Now we could see a situation where the universities might argue that putting up the front money for the 1 year degree course puts too much risk onto the university. To this point we have a response, and it is this; Have all the years that universities been arguing that “having a higher education greatly improves the future earnings of their clients” been such a falsehood that the universities are unwilling to to bet on their own product?
The universities in merely asking that question would be making a damning indictment of their view on the value of the products they offer and should immediately raise the question in the minds of potential customers of theirs “If they do not believe in the product they peddle then why should I give them my business?” .
The benefits for the Student & Employers are obvious.
- Employers get new employees to the market quicker because the course is LEAN and the cycling of new generations of potential employees is faster.
- Faster induction into the work place means that student-employees are gaining valuable “real-world” experience alongside the gaining of gside the gaining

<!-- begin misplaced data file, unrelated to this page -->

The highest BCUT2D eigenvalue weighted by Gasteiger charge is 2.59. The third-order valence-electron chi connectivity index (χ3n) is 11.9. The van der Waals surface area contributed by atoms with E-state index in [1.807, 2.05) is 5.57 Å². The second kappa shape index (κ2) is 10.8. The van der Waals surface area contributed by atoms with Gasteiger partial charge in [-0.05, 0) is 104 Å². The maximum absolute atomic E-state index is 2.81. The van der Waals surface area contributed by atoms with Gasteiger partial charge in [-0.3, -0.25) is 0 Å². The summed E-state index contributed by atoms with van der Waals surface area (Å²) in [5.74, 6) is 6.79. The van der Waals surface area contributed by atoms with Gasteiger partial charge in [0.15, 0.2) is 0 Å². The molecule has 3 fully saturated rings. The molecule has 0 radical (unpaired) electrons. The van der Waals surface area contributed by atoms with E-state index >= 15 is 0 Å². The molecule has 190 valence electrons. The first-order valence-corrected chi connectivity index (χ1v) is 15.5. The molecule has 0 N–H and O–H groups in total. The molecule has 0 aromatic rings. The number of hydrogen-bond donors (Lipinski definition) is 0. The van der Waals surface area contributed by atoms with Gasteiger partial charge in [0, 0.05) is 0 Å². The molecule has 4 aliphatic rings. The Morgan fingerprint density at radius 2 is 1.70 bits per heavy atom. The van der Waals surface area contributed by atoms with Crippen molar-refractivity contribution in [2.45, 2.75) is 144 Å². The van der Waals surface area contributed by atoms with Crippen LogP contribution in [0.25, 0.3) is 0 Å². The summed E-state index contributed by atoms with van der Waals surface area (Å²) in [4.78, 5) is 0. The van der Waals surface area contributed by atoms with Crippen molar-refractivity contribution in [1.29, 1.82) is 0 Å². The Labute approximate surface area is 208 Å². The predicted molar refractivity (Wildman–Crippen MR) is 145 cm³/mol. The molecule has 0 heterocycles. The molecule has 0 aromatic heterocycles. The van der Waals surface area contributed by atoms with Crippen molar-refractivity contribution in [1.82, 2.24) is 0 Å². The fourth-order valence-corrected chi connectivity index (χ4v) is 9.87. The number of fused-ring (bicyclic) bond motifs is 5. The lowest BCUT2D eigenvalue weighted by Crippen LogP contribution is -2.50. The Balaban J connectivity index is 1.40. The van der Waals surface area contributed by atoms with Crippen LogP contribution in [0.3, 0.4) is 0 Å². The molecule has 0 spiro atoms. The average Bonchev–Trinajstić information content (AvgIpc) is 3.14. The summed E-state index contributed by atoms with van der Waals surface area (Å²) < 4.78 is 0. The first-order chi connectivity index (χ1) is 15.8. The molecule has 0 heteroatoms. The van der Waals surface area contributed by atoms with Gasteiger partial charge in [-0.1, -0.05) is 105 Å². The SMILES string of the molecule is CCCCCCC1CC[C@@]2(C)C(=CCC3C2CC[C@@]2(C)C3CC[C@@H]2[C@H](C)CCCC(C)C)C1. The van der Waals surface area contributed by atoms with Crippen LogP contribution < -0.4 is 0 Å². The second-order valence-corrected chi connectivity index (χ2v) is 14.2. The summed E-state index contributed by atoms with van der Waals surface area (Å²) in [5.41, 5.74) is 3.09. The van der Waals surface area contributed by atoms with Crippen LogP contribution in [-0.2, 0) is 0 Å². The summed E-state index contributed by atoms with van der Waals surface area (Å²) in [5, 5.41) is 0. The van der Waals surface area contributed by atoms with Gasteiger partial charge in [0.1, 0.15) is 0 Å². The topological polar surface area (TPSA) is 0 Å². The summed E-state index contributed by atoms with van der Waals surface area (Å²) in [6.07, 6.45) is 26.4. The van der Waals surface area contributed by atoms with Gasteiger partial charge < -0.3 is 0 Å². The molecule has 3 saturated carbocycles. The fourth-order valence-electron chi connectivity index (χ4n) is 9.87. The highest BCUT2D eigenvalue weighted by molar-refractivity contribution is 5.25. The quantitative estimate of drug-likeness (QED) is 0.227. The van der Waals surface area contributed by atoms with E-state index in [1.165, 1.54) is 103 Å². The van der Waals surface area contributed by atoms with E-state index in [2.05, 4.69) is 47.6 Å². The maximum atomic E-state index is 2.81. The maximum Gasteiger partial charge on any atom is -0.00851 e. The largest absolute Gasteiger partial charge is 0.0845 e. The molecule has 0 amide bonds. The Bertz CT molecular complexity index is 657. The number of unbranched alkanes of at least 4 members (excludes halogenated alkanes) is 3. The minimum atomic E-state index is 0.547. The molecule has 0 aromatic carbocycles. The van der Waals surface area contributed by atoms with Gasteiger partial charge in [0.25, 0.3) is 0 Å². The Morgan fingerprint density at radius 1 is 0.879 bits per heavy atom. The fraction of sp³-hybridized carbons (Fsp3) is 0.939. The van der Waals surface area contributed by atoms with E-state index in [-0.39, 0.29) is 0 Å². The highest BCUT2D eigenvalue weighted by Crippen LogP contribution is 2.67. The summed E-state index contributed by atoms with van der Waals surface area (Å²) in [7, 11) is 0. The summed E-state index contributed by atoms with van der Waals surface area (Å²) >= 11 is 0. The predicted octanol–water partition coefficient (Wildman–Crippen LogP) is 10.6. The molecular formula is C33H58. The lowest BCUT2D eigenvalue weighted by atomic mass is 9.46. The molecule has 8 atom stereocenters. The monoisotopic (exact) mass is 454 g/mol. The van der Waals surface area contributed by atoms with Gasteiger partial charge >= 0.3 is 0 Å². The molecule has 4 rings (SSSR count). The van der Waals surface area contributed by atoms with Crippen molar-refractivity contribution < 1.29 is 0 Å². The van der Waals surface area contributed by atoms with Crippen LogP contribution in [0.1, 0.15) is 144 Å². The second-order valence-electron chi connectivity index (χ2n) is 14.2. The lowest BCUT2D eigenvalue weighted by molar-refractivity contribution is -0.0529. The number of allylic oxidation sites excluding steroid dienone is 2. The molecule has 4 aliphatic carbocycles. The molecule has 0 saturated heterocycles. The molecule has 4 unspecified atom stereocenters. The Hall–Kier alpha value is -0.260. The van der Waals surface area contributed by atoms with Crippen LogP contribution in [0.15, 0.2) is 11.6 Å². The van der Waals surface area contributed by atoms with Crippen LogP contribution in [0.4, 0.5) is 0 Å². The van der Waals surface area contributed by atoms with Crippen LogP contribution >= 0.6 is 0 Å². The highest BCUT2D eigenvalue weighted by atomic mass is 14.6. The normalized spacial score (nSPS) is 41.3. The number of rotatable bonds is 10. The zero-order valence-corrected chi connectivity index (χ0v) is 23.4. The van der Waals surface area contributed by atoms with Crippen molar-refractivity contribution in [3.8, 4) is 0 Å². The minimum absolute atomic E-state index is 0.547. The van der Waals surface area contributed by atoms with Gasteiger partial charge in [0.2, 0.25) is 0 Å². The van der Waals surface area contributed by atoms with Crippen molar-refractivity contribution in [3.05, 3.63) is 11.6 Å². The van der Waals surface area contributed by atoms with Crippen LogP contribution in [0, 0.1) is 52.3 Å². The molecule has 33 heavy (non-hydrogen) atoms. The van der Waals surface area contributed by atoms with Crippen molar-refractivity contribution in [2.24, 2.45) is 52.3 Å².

- The newly qualified employees have current knowledge, not knowledge already aged a couple of years before they reach the workplace.
- The ability to add new modules each year in new and developing areas keeps knowledge current, applicable and marketable – in other words the degree is AGILE.
- The financial burden is spread more evenly across a career path and because the qualification is constantly adapting it keeps its value.
- The student is kept stimulated by learning new skills so better workplace health.
We have a chance to not only make education more lean and agile but to make it a true partnership between Student and Educator – each having a stake in the other and an interest to ensure they work in and for, each others best interest.
A Lean and Agile higher education system producing a Lean and Agile student+employee for the future Lean and Agile workplace.